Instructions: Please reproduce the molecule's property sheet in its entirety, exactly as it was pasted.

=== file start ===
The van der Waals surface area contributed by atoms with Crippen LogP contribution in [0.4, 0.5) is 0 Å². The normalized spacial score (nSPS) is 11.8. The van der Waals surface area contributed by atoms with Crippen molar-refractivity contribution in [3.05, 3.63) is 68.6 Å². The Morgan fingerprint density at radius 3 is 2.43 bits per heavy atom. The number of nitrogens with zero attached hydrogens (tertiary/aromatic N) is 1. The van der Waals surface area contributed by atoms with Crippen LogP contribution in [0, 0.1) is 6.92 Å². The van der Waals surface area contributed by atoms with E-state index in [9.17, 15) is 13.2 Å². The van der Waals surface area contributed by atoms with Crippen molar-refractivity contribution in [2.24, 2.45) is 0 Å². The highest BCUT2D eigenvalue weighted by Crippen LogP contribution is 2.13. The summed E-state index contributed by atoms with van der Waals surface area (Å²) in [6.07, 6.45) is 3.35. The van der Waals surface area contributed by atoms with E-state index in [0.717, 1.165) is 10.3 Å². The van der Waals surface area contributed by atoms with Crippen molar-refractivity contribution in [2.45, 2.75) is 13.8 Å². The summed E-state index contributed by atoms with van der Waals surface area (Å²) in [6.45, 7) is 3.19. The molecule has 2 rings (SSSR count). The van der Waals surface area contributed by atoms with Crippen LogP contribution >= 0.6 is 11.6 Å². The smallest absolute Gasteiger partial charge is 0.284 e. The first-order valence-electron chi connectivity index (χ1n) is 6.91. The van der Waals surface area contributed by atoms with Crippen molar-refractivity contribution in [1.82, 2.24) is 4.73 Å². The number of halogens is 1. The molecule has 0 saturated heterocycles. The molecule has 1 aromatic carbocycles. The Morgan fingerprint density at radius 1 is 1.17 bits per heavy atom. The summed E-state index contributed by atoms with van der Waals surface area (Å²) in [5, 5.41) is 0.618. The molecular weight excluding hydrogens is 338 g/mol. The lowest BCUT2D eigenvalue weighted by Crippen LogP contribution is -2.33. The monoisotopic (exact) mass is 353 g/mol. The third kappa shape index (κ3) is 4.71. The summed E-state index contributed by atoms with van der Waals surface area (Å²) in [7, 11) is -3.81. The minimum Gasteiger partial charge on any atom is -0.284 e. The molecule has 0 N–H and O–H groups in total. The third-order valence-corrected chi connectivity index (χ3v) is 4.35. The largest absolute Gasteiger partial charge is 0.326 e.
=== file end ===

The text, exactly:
The van der Waals surface area contributed by atoms with Crippen LogP contribution in [0.4, 0.5) is 0 Å². The normalized spacial score (nSPS) is 11.8. The van der Waals surface area contributed by atoms with Crippen molar-refractivity contribution in [3.05, 3.63) is 68.6 Å². The Morgan fingerprint density at radius 3 is 2.43 bits per heavy atom. The number of nitrogens with zero attached hydrogens (tertiary/aromatic N) is 1. The van der Waals surface area contributed by atoms with Crippen LogP contribution in [0, 0.1) is 6.92 Å². The van der Waals surface area contributed by atoms with E-state index in [9.17, 15) is 13.2 Å². The van der Waals surface area contributed by atoms with Crippen molar-refractivity contribution in [2.24, 2.45) is 0 Å². The highest BCUT2D eigenvalue weighted by Crippen LogP contribution is 2.13. The summed E-state index contributed by atoms with van der Waals surface area (Å²) in [6.07, 6.45) is 3.35. The van der Waals surface area contributed by atoms with E-state index in [0.717, 1.165) is 10.3 Å². The van der Waals surface area contributed by atoms with Crippen molar-refractivity contribution in [2.45, 2.75) is 13.8 Å². The summed E-state index contributed by atoms with van der Waals surface area (Å²) in [6.45, 7) is 3.19. The molecule has 2 rings (SSSR count). The van der Waals surface area contributed by atoms with Crippen LogP contribution >= 0.6 is 11.6 Å². The smallest absolute Gasteiger partial charge is 0.284 e. The first-order valence-electron chi connectivity index (χ1n) is 6.91. The van der Waals surface area contributed by atoms with Crippen molar-refractivity contribution in [1.82, 2.24) is 4.73 Å². The number of halogens is 1. The molecule has 0 saturated heterocycles. The molecule has 1 aromatic carbocycles. The Morgan fingerprint density at radius 1 is 1.17 bits per heavy atom. The summed E-state index contributed by atoms with van der Waals surface area (Å²) in [5, 5.41) is 0.618. The molecular weight excluding hydrogens is 338 g/mol. The lowest BCUT2D eigenvalue weighted by Crippen LogP contribution is -2.33. The monoisotopic (exact) mass is 353 g/mol. The third kappa shape index (κ3) is 4.71. The summed E-state index contributed by atoms with van der Waals surface area (Å²) in [7, 11) is -3.81. The minimum Gasteiger partial charge on any atom is -0.284 e. The molecule has 0 N–H and O–H groups in total. The third-order valence-corrected chi connectivity index (χ3v) is 4.35. The largest absolute Gasteiger partial charge is 0.326 e.